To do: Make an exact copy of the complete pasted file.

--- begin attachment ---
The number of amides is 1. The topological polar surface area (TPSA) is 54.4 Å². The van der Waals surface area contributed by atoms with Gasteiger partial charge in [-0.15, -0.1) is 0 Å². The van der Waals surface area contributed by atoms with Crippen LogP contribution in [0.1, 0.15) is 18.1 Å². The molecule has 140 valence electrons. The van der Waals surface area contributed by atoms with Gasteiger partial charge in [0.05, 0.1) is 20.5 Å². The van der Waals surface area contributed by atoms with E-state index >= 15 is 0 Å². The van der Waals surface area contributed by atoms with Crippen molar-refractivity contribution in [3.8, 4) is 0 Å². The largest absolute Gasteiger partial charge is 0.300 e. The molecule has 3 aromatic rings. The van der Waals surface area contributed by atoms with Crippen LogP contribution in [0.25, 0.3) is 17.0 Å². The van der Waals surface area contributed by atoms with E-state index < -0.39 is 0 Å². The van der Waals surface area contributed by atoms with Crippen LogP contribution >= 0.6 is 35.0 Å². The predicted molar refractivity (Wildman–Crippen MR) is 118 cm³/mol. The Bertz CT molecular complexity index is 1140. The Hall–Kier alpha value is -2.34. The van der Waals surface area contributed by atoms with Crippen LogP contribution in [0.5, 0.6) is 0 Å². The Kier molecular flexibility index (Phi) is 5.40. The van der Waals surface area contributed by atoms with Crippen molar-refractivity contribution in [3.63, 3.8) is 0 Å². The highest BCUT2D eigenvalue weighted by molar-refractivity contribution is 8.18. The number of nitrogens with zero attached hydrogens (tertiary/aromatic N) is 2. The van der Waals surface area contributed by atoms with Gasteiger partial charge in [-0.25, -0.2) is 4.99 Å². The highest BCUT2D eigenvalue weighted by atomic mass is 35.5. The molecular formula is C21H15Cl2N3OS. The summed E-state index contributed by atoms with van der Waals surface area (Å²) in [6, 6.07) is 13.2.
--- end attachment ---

The number of amides is 1. The topological polar surface area (TPSA) is 54.4 Å². The van der Waals surface area contributed by atoms with Gasteiger partial charge in [-0.15, -0.1) is 0 Å². The van der Waals surface area contributed by atoms with Crippen LogP contribution in [0.1, 0.15) is 18.1 Å². The molecule has 140 valence electrons. The van der Waals surface area contributed by atoms with Gasteiger partial charge in [0.05, 0.1) is 20.5 Å². The van der Waals surface area contributed by atoms with E-state index >= 15 is 0 Å². The van der Waals surface area contributed by atoms with Crippen molar-refractivity contribution in [3.8, 4) is 0 Å². The largest absolute Gasteiger partial charge is 0.300 e. The molecule has 3 aromatic rings. The van der Waals surface area contributed by atoms with Crippen LogP contribution in [0.25, 0.3) is 17.0 Å². The van der Waals surface area contributed by atoms with E-state index < -0.39 is 0 Å². The van der Waals surface area contributed by atoms with Crippen LogP contribution >= 0.6 is 35.0 Å². The predicted molar refractivity (Wildman–Crippen MR) is 118 cm³/mol. The Bertz CT molecular complexity index is 1140. The Hall–Kier alpha value is -2.34. The van der Waals surface area contributed by atoms with Crippen LogP contribution in [0.5, 0.6) is 0 Å². The Kier molecular flexibility index (Phi) is 5.40. The van der Waals surface area contributed by atoms with Crippen molar-refractivity contribution in [3.63, 3.8) is 0 Å². The highest BCUT2D eigenvalue weighted by molar-refractivity contribution is 8.18. The number of nitrogens with zero attached hydrogens (tertiary/aromatic N) is 2. The van der Waals surface area contributed by atoms with Gasteiger partial charge in [-0.25, -0.2) is 4.99 Å². The highest BCUT2D eigenvalue weighted by atomic mass is 35.5. The molecular formula is C21H15Cl2N3OS. The summed E-state index contributed by atoms with van der Waals surface area (Å²) in [6, 6.07) is 13.2.